We said that we would stick it out until something with a higher pay rate came up – and we were absolutely buzzing when we were told by Rhys that we were going to be working on the Zucchini farm with other friends from our hostel earning a fixed rate of $23.60 an hour! Yes that’s almost $24 an hour to pick and wash a courgette. (It’s really not as easy as I make it sound!)
Ecolodge only really works with farms who pay at a fair hourly rate – so we have a feeling that they like to put people on the tomato farms to start with to ease them into the fruit picking life and also just to see how they get on. Thankfully, we weren’t too bad at picking tomatoes (if I do say so myself…) – which I guess made it a little easier to find well paid farm work.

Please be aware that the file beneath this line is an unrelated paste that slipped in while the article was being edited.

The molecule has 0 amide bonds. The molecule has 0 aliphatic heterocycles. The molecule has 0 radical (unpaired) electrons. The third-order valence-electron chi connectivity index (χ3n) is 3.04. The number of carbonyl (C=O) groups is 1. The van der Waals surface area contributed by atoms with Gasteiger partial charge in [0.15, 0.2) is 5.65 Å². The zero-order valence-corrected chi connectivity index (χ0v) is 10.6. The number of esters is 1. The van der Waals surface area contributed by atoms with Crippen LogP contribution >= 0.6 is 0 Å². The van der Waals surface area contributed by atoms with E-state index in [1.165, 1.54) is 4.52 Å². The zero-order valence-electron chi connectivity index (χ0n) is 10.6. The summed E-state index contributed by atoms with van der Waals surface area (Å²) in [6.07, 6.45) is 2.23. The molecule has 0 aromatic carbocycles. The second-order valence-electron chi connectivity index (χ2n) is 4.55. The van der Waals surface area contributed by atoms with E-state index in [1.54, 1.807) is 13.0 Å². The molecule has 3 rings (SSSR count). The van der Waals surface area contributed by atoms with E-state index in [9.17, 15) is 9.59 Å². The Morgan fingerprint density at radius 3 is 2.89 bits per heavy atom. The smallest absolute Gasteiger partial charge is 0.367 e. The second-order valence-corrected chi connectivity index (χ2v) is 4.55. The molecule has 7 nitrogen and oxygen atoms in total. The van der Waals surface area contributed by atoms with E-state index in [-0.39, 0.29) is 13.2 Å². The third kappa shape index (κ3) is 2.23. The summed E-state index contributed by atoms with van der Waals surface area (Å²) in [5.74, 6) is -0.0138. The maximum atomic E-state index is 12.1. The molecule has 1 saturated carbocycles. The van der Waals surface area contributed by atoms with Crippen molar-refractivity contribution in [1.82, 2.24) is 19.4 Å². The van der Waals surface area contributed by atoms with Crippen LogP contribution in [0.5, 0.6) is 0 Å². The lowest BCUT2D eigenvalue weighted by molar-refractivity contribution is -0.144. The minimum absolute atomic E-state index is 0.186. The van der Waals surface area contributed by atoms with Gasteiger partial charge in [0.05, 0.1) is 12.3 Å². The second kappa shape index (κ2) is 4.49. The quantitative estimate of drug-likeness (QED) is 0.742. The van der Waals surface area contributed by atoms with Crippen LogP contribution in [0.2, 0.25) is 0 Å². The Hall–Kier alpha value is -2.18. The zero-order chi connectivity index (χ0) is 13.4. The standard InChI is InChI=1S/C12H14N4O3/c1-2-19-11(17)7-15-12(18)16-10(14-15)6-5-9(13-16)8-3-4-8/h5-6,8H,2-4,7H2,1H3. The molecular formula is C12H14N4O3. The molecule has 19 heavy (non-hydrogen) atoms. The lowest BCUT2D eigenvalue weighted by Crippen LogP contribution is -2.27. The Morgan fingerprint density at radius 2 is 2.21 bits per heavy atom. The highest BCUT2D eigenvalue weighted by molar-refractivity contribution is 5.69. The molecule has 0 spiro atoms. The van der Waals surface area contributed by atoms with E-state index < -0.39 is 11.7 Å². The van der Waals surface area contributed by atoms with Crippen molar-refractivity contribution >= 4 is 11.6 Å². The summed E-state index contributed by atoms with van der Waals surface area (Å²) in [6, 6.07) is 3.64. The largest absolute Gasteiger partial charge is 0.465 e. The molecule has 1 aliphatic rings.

– You get out what you put in!
Goodbye Tomatoes… and Hello Zucchinis!
We are so happy to now be able to really save some money. We have worked out that we can save roughly between $500-$600 each a week after tax – and over a course of 3 months, this will leave us with a nice amount to play and travel with until we find our actual jobs wherever we choose to settle down!
We decided to upgrade from our comfortable 4 bed dorm, to a lovely little double bed Eco Tent!
We wont be missing the dorm bunk bed too much!